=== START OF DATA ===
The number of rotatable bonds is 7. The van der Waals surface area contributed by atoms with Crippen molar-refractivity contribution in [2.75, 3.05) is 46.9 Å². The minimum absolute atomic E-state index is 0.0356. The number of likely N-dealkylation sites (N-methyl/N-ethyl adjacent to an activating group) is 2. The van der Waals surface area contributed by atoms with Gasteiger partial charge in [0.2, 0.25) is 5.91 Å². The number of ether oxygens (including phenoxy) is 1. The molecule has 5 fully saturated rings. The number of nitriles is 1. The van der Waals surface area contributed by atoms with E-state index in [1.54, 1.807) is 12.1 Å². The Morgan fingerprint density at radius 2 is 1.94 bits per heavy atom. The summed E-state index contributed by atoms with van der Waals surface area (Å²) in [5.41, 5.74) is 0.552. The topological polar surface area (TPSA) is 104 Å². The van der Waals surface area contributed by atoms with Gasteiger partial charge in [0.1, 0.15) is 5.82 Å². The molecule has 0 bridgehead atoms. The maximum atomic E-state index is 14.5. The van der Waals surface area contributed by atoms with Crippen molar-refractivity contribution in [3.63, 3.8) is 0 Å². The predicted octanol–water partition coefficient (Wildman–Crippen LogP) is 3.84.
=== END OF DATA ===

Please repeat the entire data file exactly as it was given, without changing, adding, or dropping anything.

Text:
The number of rotatable bonds is 7. The van der Waals surface area contributed by atoms with Crippen molar-refractivity contribution in [2.75, 3.05) is 46.9 Å². The minimum absolute atomic E-state index is 0.0356. The number of likely N-dealkylation sites (N-methyl/N-ethyl adjacent to an activating group) is 2. The van der Waals surface area contributed by atoms with Gasteiger partial charge in [0.2, 0.25) is 5.91 Å². The number of ether oxygens (including phenoxy) is 1. The molecule has 5 fully saturated rings. The number of nitriles is 1. The van der Waals surface area contributed by atoms with E-state index in [1.54, 1.807) is 12.1 Å². The Morgan fingerprint density at radius 2 is 1.94 bits per heavy atom. The summed E-state index contributed by atoms with van der Waals surface area (Å²) in [5.41, 5.74) is 0.552. The topological polar surface area (TPSA) is 104 Å². The van der Waals surface area contributed by atoms with Gasteiger partial charge in [0.1, 0.15) is 5.82 Å². The molecule has 0 bridgehead atoms. The maximum atomic E-state index is 14.5. The van der Waals surface area contributed by atoms with Crippen molar-refractivity contribution in [3.63, 3.8) is 0 Å². The predicted octanol–water partition coefficient (Wildman–Crippen LogP) is 3.84.